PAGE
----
Referring again to the buffer/latches 160-164 for handling of the D, Q and M bits, the Q bit buffer/latch 164 is used to interface the transceiver 142 to the controller 116 (FIG. 4). See also 118 (FIG. 4) and 60 and 62 (FIG. 3). Signals from the controller 116 to the buffer 164 are read by the microcontroller 154 and copied into the X.25 packet before being sent over the data bus 186 to the interface 88 for transmission over the ISDN network 136. Similarly, Q bits arriving in X.25 packets from the ISDN network are read from the ISDN interface 88 FIFO (first-in first-out) 188 into the transceiver 142 RAM 168 or 152, and the received Q bit is made available to the controller 116 via line 146 from buffer/latch 164. It should be noted that the bi-directional buffer/latches 160-164 are a standard feature of the Intel 8051 microcontroller, and allow a single input/output pin to be used for either input or output, as desired. The handling of the D and M bits is done in exactly the same way as in the above description for the Q bit.
The microcontroller interface 178 is the standard interface used in the Intel 8051 microcontroller and consists of the Address Latch Enable (ALE) 180, the Write line (WR) 182, the Read line (RD) 184, and the data bus 186. The electrical levels and timing information are all available in Intel 8051 design documentation as well as in documentation from other manufacturers of equivalent products.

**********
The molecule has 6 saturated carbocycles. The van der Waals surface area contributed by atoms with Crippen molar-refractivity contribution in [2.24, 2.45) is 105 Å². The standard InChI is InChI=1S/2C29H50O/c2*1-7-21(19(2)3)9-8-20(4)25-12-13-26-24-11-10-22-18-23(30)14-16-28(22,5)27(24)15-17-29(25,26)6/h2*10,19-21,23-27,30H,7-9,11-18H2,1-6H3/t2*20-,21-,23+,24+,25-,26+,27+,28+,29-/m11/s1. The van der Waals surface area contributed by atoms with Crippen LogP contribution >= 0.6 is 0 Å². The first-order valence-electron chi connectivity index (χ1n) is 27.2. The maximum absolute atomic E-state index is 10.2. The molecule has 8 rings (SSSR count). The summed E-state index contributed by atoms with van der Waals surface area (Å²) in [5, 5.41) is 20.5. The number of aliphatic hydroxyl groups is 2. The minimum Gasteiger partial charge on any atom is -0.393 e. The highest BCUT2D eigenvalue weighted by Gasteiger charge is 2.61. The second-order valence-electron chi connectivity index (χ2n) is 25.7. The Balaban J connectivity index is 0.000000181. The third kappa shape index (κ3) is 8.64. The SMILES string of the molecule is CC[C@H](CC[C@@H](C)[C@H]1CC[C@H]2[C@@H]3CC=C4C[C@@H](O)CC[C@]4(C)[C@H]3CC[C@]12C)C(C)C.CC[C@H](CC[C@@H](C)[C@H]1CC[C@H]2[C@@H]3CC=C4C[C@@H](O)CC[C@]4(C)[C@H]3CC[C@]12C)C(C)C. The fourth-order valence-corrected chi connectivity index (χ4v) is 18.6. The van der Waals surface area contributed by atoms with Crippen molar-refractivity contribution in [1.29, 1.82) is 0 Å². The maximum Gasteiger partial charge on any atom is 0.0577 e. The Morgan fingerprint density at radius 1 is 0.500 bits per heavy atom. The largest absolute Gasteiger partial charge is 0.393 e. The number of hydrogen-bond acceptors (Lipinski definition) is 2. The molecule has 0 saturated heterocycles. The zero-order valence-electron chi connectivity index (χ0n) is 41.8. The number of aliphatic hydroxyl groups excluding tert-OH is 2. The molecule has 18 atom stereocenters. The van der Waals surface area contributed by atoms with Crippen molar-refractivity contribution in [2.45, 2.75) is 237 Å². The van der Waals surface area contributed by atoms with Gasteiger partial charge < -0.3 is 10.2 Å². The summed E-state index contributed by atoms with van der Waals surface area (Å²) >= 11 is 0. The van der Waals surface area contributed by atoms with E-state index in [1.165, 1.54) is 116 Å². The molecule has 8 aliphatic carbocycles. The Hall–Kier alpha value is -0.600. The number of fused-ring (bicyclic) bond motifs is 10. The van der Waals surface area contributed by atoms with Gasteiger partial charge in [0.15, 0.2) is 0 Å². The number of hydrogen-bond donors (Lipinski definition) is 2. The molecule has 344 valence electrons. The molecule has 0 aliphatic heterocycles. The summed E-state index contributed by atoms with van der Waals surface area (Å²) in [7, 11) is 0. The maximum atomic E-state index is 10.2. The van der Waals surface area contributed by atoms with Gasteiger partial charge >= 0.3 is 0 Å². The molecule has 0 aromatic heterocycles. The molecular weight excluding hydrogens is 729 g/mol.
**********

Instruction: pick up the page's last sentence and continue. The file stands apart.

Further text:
The interface 190 of the ISDN interface 88 is the compliment of the 8051 interface 178, and is designed to match the 8051.
Referring now specifically to the ISDN interface 88, the D channel handling subsystem 192 extracts the D channel bits from 48 bit ISDN Basic Rate frames incoming via bus 138 and accumulates them in the FIFO 188 where they are available to the microcontroller 154 via the data bus 186. For outgoing X.25 packets to bus 138, the microcontroller 154 writes the X.25 packets (both header and data) into the FIFO 188, and the D channel handling subsystem 192 extracts the bits from the FIFO and inserts them into the 48 bit ISDN Basic Rate frame that is passed to the network 136 via bus line 138. This subsystem 192 also handles "FLAG" insertion and detection.
Considering the FIFO 188 in further detail, it consists of a double-buffered Receive FIFO and a double buffered Transmit FIFO (not shown). The incoming X.25 packets accumulate in the Receive FIFO where they can be read by the microcontroller 154 via the data bus 186. The microcontroller 154 writes outgoing packets into the Transmit FIFO where they are extracted and inserted into the 48 bit frame. The description of the ISDN interface 88 is standard knowledge and can be obtained in full detail from the manufacturers data, such as the ISDN interface manufactured by Siemens denoted as Subscriber Access Controller 2085.
The ISDN interface 88 couples to the transformer 119, which in turn is connected to a network termination (not shown) coupling to the bus 138 to the ISDN network 136. The 48 bit frames pass across transformer 119 in both directions (full duplex).